February 12, 2017
Malonda koma kuitanira: Sell, but advertise first
~ Malawian Proverb
This Sunday morning has me sitting at a corner desk in my thatched room looking out at Lake Malawi. Sunrise is behind me and the light is soft. There are big dark billowing clouds forming to the north and I can see them coming toward us. This experience is so different from Shamwana, where I only got out of the village every six to ten weeks. Here, our weekends are free and since the country is not at war, we can move about as we are able or inclined. Pat and Stacy are leaving tomorrow and I felt like they couldn’t come all this way and not see the lake. It was a haul to get here, but nevertheless, we persisted. We must get back to Blantyre today, however, and those clouds are making me nervous.
Cape Maclear is a small cape that juts into the lake at the southernmost tip in Monkey Bay. It’s difficult to get to, as it requires going up and over the mountains that form the semicircle protecting it. The landscape is incredibly unique and beautiful and one of the islands visible from here is National Park. There are lots of places to stay along the enormous lake, but I love this one with it’s fishing village and local activity using the lake for all their housekeeping and hygiene needs. Not being a swimmer, I’d rather watch the scene than swim and having had some nervous inquiries about schistosomiasis, I figured Pat and Stacy would too. There isn’t a risk of being eaten by crocodiles here, but with all the local bathing that goes on, the risk of getting schisto is real. So I thought weaving a cultural thread into the lake visit would be loved by one and all. (The jury is still out on that one.)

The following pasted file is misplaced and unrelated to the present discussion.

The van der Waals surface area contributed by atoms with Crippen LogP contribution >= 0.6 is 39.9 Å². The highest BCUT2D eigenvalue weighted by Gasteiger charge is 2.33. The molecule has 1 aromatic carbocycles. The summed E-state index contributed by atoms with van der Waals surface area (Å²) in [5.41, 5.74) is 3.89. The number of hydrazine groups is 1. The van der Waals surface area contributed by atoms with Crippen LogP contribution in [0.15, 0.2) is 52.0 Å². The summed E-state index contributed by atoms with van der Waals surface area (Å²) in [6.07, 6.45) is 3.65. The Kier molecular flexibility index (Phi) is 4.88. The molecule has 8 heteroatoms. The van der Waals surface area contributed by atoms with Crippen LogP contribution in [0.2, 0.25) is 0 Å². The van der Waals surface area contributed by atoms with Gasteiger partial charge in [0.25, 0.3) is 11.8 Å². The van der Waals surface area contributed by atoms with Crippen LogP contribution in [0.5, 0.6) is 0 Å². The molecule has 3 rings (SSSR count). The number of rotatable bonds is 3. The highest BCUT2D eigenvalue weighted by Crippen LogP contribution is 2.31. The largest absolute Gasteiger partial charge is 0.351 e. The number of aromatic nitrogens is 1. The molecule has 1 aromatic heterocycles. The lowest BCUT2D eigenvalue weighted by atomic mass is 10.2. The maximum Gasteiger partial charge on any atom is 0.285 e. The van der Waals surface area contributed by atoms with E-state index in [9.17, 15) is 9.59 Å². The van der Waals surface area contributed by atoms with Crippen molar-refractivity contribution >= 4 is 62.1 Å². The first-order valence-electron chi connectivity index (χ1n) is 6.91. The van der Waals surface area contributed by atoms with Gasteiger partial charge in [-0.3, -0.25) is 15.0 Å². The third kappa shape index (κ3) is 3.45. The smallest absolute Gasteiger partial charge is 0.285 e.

I was here nearly ten years ago when I was on holiday from working in Shamwana. I spent two weeks traveling in Malawi, and made my way by mini bus to Monkey Bay, then matolo to Cape Maclear. There is no public transportation to the cape, but there are flatbed trucks (matolo) that transport goods and people over the rough road, up and down the mountain to this little paradise. Being buried under a crowd of people, trying not to get crushed by bags of maize, I didn’t see much of the scenery on the way in last time. So Friday, I was hoping to enjoy the scenery and get here early enough to be over that road well before dark, sitting with a drink watching the sunset. George is in the midst of end-of-term crunch and was stressing about being away two weekends in a row, so he stayed home to get his work done. I was soloing as tour guide. Valuing our friendship, I knew better than to make Pat and Stacy ride on a matolo, so rented a car for the weekend. They’ve been very good sports so far and I didn’t want to push it any further than the minibus ride last weekend. Plus, it would have taken the whole weekend to get here by bus, so a car was the only way to do it. It’s only 135 miles from Blantyre, but with the roads as they are, that’s a five hour journey. I knew it would be a push, since we couldn’t leave until around one on Friday afternoon, but nevertheless, we persisted.